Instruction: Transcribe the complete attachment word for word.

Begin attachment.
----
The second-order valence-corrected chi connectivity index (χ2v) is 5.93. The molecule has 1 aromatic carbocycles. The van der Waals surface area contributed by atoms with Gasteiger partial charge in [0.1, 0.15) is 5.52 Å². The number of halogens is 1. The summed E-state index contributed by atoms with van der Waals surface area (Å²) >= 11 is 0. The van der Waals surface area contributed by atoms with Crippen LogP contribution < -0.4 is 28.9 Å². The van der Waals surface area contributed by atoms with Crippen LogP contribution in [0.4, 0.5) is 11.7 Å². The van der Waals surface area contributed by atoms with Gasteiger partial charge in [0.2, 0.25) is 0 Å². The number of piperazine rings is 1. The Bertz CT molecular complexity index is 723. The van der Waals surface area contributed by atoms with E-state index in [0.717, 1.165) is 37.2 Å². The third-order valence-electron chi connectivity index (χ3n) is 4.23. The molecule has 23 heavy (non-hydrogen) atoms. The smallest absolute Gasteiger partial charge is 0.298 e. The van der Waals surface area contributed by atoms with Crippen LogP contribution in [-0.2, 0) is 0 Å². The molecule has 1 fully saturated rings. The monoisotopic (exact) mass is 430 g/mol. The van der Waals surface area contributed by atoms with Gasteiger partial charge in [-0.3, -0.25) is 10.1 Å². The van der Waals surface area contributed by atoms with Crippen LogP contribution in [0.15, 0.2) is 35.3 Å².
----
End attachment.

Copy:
The second-order valence-corrected chi connectivity index (χ2v) is 5.93. The molecule has 1 aromatic carbocycles. The van der Waals surface area contributed by atoms with Gasteiger partial charge in [0.1, 0.15) is 5.52 Å². The number of halogens is 1. The summed E-state index contributed by atoms with van der Waals surface area (Å²) >= 11 is 0. The van der Waals surface area contributed by atoms with Crippen LogP contribution < -0.4 is 28.9 Å². The van der Waals surface area contributed by atoms with Crippen LogP contribution in [0.4, 0.5) is 11.7 Å². The van der Waals surface area contributed by atoms with Gasteiger partial charge in [0.2, 0.25) is 0 Å². The number of piperazine rings is 1. The Bertz CT molecular complexity index is 723. The van der Waals surface area contributed by atoms with E-state index in [0.717, 1.165) is 37.2 Å². The third-order valence-electron chi connectivity index (χ3n) is 4.23. The molecule has 23 heavy (non-hydrogen) atoms. The smallest absolute Gasteiger partial charge is 0.298 e. The van der Waals surface area contributed by atoms with Crippen LogP contribution in [-0.2, 0) is 0 Å². The molecule has 1 fully saturated rings. The monoisotopic (exact) mass is 430 g/mol. The van der Waals surface area contributed by atoms with Gasteiger partial charge in [-0.3, -0.25) is 10.1 Å². The van der Waals surface area contributed by atoms with Crippen LogP contribution in [0.15, 0.2) is 35.3 Å².